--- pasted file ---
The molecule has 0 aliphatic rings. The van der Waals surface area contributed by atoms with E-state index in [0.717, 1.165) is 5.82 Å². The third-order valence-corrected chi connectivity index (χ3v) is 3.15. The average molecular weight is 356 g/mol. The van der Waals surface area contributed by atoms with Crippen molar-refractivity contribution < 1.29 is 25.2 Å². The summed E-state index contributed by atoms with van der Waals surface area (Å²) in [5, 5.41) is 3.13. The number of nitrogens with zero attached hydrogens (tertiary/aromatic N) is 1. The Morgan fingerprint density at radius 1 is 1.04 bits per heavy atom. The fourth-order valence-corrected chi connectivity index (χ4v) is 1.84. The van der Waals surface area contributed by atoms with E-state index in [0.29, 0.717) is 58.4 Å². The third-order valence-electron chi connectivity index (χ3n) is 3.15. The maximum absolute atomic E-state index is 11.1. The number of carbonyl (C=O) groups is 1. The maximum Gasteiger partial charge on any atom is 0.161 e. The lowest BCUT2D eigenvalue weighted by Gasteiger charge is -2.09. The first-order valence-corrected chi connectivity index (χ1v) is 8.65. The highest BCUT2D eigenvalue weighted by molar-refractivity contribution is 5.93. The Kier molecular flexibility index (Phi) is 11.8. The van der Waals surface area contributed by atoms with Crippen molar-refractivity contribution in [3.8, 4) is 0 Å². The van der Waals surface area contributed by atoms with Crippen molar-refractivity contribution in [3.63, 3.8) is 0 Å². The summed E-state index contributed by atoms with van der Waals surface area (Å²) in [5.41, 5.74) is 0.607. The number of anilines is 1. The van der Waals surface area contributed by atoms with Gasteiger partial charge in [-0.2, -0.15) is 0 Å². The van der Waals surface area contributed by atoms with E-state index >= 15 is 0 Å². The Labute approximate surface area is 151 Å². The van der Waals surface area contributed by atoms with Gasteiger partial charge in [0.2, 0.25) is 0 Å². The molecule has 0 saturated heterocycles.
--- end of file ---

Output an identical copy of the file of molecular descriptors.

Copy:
The molecule has 0 aliphatic rings. The van der Waals surface area contributed by atoms with E-state index in [0.717, 1.165) is 5.82 Å². The third-order valence-corrected chi connectivity index (χ3v) is 3.15. The average molecular weight is 356 g/mol. The van der Waals surface area contributed by atoms with Crippen molar-refractivity contribution < 1.29 is 25.2 Å². The summed E-state index contributed by atoms with van der Waals surface area (Å²) in [5, 5.41) is 3.13. The number of nitrogens with zero attached hydrogens (tertiary/aromatic N) is 1. The Morgan fingerprint density at radius 1 is 1.04 bits per heavy atom. The fourth-order valence-corrected chi connectivity index (χ4v) is 1.84. The van der Waals surface area contributed by atoms with E-state index in [0.29, 0.717) is 58.4 Å². The third-order valence-electron chi connectivity index (χ3n) is 3.15. The maximum absolute atomic E-state index is 11.1. The number of carbonyl (C=O) groups is 1. The maximum Gasteiger partial charge on any atom is 0.161 e. The lowest BCUT2D eigenvalue weighted by Gasteiger charge is -2.09. The first-order valence-corrected chi connectivity index (χ1v) is 8.65. The highest BCUT2D eigenvalue weighted by molar-refractivity contribution is 5.93. The Kier molecular flexibility index (Phi) is 11.8. The van der Waals surface area contributed by atoms with Crippen molar-refractivity contribution in [3.8, 4) is 0 Å². The van der Waals surface area contributed by atoms with Crippen molar-refractivity contribution in [3.63, 3.8) is 0 Å². The summed E-state index contributed by atoms with van der Waals surface area (Å²) in [5.41, 5.74) is 0.607. The number of anilines is 1. The van der Waals surface area contributed by atoms with Gasteiger partial charge in [-0.2, -0.15) is 0 Å². The van der Waals surface area contributed by atoms with E-state index >= 15 is 0 Å². The Labute approximate surface area is 151 Å². The van der Waals surface area contributed by atoms with Gasteiger partial charge in [0.2, 0.25) is 0 Å². The molecule has 0 saturated heterocycles.